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Gastroesophageal reflux disease (GERD)

Gastroesophageal reflux disease (GERD)

Gastroesophageal reflux disease (GERD) is a digestive disorder in which the stomach’s contents sometimes flow backward, up into the esophagus (the tube that carries food from your throat into your stomach). Gastroesophageal reflux (GER), also called acid reflux, is a common problem that causes heartburn. Many people have heartburn (or acid indigestion) regularly and it’s not usually a cause for concern. This uncomfortable, burning pain in the lower chest area happens to many people after eating a big meal or spicy foods. GERD affects people of all ages—from infants to older adults.

GERD Causes:

The Word Reflux means to flow back or return. Gastroesophageal reflux is when what’s in your stomach backs up into your esophagus and it causes irritation that leads to the symptoms of GERD. In Normal conditions, A ring of muscle called the lower esophageal sphincter (LES) normally keeps the top of your stomach closed. It relaxes and opens when you’re swallowing to allow food through. GERD happens when the LES relaxes and opens up when you aren’t swallowing. This allows your stomach contents to flow back up the esophagus.

Some lifestyle issues that can cause GERD may include:

  • Being overweight
  • Overeating
  • Eating foods such as citrus, chocolate, and fatty or spicy foods
  • Having caffeine
  • Having alcohol
  • Smoking
  • Asthma

GERD Symptoms:

The most common symptom of GERD is frequent heartburn, felt by a painful, burning sensation in the middle of your chest. Also, Regurgitation is common for everyone in which food and liquid containing stomach acid come back up into the throat or mouth. Other common symptoms of GERD:

  • Chest pain
  • Regurgitating your stomach’s contents
  • Difficulty swallowing
  • Bad breath
  • Nausea and vomiting
  • Sore throat or an irritated feeling in your esophagus

Diagnosing GERD:

If you face any of the above symptoms then you must consult with a stomach specialist/Gastroenterologist. If the doctor suspects you might have GERD, they’ll conduct a physical exam and ask about any symptoms you’ve been experiencing. Also, several tests may be used to diagnose GERD including:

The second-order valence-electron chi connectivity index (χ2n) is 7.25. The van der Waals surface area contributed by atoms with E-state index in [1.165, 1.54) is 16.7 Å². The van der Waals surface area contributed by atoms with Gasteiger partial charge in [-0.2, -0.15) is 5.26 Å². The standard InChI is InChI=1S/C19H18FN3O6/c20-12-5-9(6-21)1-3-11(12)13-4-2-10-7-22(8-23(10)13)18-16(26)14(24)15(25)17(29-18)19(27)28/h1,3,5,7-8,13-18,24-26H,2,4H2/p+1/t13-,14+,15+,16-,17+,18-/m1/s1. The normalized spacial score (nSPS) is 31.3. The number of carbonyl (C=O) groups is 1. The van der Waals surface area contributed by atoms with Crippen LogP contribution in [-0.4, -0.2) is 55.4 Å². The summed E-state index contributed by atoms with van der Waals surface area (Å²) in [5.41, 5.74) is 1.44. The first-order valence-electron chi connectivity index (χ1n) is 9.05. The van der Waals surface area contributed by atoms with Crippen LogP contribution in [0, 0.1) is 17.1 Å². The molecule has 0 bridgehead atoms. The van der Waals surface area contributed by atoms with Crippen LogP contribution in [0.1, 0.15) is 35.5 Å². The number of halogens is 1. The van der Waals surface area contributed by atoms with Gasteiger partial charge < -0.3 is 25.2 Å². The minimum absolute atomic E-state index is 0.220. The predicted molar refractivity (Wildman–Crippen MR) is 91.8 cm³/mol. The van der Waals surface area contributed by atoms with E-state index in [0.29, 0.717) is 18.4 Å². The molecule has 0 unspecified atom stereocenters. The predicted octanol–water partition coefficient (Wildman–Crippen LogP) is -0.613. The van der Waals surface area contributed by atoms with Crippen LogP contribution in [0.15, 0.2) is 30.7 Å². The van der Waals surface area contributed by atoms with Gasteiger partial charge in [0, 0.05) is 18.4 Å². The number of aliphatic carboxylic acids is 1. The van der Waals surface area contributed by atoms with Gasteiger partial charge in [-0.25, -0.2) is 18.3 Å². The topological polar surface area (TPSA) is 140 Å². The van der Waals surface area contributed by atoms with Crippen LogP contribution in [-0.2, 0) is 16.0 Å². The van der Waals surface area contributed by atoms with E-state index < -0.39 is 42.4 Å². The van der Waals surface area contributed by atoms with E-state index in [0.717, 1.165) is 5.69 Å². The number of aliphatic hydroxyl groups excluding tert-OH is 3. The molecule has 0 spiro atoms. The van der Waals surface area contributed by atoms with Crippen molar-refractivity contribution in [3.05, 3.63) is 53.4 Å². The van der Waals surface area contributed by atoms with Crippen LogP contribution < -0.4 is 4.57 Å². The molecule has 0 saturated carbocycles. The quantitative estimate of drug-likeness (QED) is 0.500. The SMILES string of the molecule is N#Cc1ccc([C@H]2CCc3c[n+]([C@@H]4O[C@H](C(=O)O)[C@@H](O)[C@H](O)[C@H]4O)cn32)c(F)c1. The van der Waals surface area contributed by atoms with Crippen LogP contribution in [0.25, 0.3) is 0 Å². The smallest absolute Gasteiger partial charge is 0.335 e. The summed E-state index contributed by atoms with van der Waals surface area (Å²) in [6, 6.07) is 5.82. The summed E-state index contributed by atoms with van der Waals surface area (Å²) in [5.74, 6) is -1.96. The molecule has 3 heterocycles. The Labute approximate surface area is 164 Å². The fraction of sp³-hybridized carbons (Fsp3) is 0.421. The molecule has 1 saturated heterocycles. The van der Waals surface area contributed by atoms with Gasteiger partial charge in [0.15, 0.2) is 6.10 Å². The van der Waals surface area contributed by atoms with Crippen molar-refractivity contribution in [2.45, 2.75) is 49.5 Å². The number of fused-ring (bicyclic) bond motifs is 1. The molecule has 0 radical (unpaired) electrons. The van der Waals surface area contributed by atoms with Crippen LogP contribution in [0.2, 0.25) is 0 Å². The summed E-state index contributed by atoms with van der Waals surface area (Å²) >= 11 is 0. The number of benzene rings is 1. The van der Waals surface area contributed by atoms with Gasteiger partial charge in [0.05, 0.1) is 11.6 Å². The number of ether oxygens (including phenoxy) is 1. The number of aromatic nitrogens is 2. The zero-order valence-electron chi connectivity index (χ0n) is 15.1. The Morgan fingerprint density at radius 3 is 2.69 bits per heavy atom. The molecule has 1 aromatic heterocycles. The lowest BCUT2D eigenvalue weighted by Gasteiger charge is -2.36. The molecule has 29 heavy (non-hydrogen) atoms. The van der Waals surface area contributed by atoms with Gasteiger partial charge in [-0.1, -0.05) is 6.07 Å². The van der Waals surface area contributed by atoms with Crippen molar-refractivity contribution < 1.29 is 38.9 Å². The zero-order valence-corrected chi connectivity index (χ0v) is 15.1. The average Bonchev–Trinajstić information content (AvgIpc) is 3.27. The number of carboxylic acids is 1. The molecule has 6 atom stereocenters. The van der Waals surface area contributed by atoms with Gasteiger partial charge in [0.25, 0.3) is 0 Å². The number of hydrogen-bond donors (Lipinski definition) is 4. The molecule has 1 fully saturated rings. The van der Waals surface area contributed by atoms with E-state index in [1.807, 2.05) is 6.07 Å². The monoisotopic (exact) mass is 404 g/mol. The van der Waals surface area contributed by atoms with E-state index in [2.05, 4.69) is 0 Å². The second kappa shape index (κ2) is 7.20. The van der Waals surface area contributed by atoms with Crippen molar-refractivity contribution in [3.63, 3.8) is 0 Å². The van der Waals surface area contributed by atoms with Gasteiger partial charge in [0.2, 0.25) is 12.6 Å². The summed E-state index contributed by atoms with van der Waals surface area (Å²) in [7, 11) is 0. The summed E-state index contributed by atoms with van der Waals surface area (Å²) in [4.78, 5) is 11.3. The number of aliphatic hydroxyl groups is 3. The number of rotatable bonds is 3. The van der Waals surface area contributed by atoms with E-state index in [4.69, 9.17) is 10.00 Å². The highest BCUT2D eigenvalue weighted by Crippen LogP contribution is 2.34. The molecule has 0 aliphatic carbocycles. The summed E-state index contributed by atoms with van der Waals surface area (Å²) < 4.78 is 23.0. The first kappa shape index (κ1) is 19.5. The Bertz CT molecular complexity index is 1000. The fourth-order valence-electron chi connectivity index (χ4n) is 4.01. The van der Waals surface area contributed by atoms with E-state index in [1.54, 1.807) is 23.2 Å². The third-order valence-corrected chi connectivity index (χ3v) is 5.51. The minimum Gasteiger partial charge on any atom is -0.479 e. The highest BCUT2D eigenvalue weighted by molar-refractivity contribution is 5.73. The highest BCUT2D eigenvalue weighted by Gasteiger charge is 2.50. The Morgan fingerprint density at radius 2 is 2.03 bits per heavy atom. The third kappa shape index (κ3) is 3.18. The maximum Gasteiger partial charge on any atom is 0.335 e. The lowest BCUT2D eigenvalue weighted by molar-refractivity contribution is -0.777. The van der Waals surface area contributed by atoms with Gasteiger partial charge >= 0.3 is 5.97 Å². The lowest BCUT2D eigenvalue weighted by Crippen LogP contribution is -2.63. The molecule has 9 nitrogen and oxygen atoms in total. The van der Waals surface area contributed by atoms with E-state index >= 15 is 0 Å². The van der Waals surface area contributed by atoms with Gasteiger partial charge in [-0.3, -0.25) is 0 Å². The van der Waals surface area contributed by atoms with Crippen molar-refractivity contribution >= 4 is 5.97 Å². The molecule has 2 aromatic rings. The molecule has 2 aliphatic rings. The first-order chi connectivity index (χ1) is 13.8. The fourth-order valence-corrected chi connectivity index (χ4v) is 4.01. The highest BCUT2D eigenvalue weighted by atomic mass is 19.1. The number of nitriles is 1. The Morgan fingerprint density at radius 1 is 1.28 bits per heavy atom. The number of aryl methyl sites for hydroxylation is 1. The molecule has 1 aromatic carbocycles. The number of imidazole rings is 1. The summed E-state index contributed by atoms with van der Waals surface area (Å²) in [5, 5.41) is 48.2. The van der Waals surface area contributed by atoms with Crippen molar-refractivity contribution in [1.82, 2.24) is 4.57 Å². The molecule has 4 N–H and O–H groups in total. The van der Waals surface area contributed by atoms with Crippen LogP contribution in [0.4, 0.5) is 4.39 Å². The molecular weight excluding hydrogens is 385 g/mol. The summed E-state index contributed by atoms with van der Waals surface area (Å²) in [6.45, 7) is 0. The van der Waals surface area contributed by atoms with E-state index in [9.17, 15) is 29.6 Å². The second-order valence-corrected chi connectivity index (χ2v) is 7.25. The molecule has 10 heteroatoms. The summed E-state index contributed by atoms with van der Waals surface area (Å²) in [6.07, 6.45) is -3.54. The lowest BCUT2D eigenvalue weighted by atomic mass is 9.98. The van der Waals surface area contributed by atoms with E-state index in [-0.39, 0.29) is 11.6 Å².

• X-ray of the upper digestive system
  • Endoscopy (examines the inside of the esophagus)
  • Ambulatory acid (pH) test (monitors the amount of acid in the esophagus)
  • Esophageal impedance test (measures the movement of substances in the esophagus)

Treatment and Medication Options for GERD:

  • Lifestyle Changes: The treatment may depend based on the symptoms you faced. Gastroenterologists give the first recommendation for Lifestyle changes i.e. include eliminating or avoiding certain foods, eating smaller meals, or staying upright for a couple of hours after eating.
  • Medication: Also, Your doctor gives some medication for treating GERD. Over-the-counter antacids and H2 blockers may help decrease the effects of stomach acid. Proton pump inhibitors block acid production and also may be effective.
  • Surgery: In most cases, lifestyle changes and medications are enough to prevent and relieve symptoms of GERD. But sometimes, surgery is needed. Surgery may be the preferred treatment for people who do not like the prospect of having to take drugs for many years.


If you want to away from GERD then you should maintain your health and adopt some changes in your lifestyle like

  • Avoid Smoking
  • Regular Exercise
  • Eating at least three hours before bedtime
  • Avoid certain food like greasy foods, spicy foods, chocolate, peppermint, and coffee
  • Practice relaxation techniques

If you are avoiding these types of food and still experience regular heartburn, it is important to visit a doctor as there may be other underlying issues causing the symptoms.

Dr Aditya Shah